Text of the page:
For much of the initial half of hip-hop’s first three decades, Detroit was a missing player on the national stage. Despite being perhaps the most important city in the musical history of the 20th Century, there were remarkably few rappers that managed to break free of municipal limits until the late 1990s.

The music industry had treated Detroit as flyover territory ever since Motown Records departed for L.A. in the mid-’70s. With few opportunities for major label deals, no consistently successful local independent record companies, and scant radio airplay, the deck was stacked against any artist being heard much beyond 8 Mile Road (the infamous northern boundary line between the predominantly black city and its predominantly white suburbs).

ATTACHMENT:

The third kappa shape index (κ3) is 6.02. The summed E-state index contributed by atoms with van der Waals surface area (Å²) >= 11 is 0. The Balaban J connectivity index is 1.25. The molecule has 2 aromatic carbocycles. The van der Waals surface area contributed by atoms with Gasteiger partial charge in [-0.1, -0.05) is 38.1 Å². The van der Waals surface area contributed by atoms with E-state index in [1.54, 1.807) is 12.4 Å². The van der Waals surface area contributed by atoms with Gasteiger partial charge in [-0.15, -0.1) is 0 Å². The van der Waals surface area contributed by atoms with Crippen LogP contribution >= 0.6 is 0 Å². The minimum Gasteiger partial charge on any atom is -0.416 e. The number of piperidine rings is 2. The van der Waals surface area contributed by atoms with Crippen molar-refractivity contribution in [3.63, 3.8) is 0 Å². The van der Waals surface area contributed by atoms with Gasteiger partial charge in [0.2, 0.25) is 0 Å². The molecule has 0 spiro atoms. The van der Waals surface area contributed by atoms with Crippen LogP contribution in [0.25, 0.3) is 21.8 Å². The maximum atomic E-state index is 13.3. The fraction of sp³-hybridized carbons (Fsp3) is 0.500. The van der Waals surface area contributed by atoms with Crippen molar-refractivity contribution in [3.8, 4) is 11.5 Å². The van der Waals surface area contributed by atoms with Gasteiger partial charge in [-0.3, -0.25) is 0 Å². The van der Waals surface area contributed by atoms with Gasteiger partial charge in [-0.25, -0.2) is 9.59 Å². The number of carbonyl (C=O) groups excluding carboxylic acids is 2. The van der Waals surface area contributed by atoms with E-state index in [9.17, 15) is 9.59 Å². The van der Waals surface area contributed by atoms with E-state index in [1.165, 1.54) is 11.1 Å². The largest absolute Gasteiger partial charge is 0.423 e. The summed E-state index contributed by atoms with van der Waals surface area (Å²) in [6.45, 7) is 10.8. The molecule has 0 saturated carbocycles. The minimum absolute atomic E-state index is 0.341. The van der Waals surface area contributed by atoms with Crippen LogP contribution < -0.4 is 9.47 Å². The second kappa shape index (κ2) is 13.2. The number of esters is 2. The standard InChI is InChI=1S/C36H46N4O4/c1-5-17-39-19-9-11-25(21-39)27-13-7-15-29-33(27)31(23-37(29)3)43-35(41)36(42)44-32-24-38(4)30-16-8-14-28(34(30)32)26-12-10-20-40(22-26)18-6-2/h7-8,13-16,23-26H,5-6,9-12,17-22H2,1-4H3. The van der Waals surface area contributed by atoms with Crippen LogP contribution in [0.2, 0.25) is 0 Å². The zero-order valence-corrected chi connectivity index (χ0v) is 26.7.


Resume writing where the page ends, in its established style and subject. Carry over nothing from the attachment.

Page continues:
Today, of course, any hip-hop head is familiar with the legacy of the producer J Dilla and the high-octane hijinks of motor-mouthed Motor City MCs—from Eminem to Big Sean to Danny Brown. But it takes a little deeper digging in the crates to unearth the fuller story of Detroit hip-hop’s truly flavorful history. This is The 411 On The 313: A Brief History of Detroit Hip-Hop.

Written by Mike Rubin (@rubinbooty)

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